It was crazy. I mean it was the most fun I have ever had playing the game of basketball, both playing in Santa Cruz and obviously Golden State. The journey I went through this last year is something I will never forget: the path I took to win a NBA championship as well as a D-League championship. I think that just really speaks to the organization of Golden State as well as the character of the guys, coaches, and just their investment of not only myself but in this organization.

How was the D-League experience in Santa Cruz? Did it wear you a little bit, having to constantly travel up and down?

I loved it. You know I’m young. I’m 22. I love Santa Cruz. I used to always dream when I was a little kid that I would play basketball in the NBA in California. Probably back then I thinking more so Los Angeles, but I never knew that much about Golden State, so this type of opportunity to play not only in the Bay Area but down the road in Santa Cruz. No matter how much of a tax on my body it was, it just allowed me to get better in my game, improve and really invest in myself.

January 19th, you make your debut against the Denver Nuggets, you have a good game, at home, in front of that Oracle crowd. Take me through your emotions that night.

It was all such a whirlwind: going from the NBA showcase that weekend to getting called up and playing in my first NBA game in the regular season. The team ended up blowing them out and I get thrown in there at the end of the third quarter. I go on a little run. You know you couldn’t have wrote it any better, so I’m just so thankful to God for that, for the opportunity to get my feet wet and I think it really just helped my confidence when I’m out there playing especially in Summer League getting ready for next year. I know I can play at that level, I just need to work on some things to really become more consistent.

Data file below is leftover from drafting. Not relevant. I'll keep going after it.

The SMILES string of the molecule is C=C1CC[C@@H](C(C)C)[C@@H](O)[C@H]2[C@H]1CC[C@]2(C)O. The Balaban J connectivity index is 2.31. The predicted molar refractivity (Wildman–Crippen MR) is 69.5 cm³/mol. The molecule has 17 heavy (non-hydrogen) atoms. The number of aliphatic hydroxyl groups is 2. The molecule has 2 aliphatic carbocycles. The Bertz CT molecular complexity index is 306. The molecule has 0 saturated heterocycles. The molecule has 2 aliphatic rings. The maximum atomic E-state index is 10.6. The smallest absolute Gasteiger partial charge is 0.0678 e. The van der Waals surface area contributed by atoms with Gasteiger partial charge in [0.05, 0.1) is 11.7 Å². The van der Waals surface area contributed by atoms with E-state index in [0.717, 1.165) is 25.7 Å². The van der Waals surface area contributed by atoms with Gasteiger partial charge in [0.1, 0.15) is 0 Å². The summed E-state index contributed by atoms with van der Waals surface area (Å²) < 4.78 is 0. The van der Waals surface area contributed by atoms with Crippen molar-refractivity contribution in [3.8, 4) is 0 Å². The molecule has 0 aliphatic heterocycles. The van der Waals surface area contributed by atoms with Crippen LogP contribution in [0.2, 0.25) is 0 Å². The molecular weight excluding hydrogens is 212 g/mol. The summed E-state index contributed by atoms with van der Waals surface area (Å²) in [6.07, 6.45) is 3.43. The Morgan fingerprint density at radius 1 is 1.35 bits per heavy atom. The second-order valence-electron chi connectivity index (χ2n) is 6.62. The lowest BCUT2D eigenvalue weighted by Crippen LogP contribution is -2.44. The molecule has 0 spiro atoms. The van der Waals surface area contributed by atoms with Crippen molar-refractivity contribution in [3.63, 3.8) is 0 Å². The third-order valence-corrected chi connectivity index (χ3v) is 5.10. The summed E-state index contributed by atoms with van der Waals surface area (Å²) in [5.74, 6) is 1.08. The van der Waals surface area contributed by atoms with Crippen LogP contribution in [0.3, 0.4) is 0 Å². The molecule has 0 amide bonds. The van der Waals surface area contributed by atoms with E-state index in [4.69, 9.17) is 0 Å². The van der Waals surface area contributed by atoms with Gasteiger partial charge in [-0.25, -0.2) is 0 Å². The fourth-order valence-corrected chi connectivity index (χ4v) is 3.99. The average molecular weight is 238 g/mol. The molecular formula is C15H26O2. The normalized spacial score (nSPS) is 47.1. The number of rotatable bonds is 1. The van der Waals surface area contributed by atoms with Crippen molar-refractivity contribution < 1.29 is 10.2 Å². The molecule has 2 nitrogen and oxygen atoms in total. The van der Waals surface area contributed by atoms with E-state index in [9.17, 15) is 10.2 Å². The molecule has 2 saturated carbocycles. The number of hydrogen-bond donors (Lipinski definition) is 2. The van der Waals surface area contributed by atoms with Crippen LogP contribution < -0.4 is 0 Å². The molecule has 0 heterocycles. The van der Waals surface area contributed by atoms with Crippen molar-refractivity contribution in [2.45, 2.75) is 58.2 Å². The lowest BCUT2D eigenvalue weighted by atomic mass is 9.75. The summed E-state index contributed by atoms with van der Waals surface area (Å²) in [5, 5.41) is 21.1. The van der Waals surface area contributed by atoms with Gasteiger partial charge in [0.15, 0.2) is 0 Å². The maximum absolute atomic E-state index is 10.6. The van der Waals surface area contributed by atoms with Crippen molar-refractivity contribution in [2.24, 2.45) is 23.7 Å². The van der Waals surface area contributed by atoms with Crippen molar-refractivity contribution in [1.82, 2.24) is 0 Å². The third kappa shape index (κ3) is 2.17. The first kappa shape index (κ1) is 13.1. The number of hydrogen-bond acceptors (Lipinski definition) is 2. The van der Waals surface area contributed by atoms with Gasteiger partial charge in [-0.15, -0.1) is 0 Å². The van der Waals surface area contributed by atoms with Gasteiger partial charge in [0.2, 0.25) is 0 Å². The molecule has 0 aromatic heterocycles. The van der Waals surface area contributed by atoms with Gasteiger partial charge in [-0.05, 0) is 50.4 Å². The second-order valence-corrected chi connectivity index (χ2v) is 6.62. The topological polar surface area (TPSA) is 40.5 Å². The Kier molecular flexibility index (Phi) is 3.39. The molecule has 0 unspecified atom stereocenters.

You mentioned your Christianity. How important is that to your life and to your game?

It’s huge. I thought I had faith before, I really did, I thought I had faith, but there were nights I will never forget. My agent called me and let me know that Golden State was going to cut me. This was the day right before the last pre-season game. I cried my eyes out in the hotel room because you know when you try so hard and invest so much. Stuff like that is tough to swallow especially at a young age. You know John Doe might go take a job, get fired, the whole world isn’t going to know. I didn’t get drafted, everybody knew. When I got cut from the team, everybody knew. That’s a tough pill to swallow. God really just brought me through a time in my life where now I can stand up and say he was with me through the whole way. Every time I have the opportunity I just want to give him the glory. I was giving him the glory when things were going bad.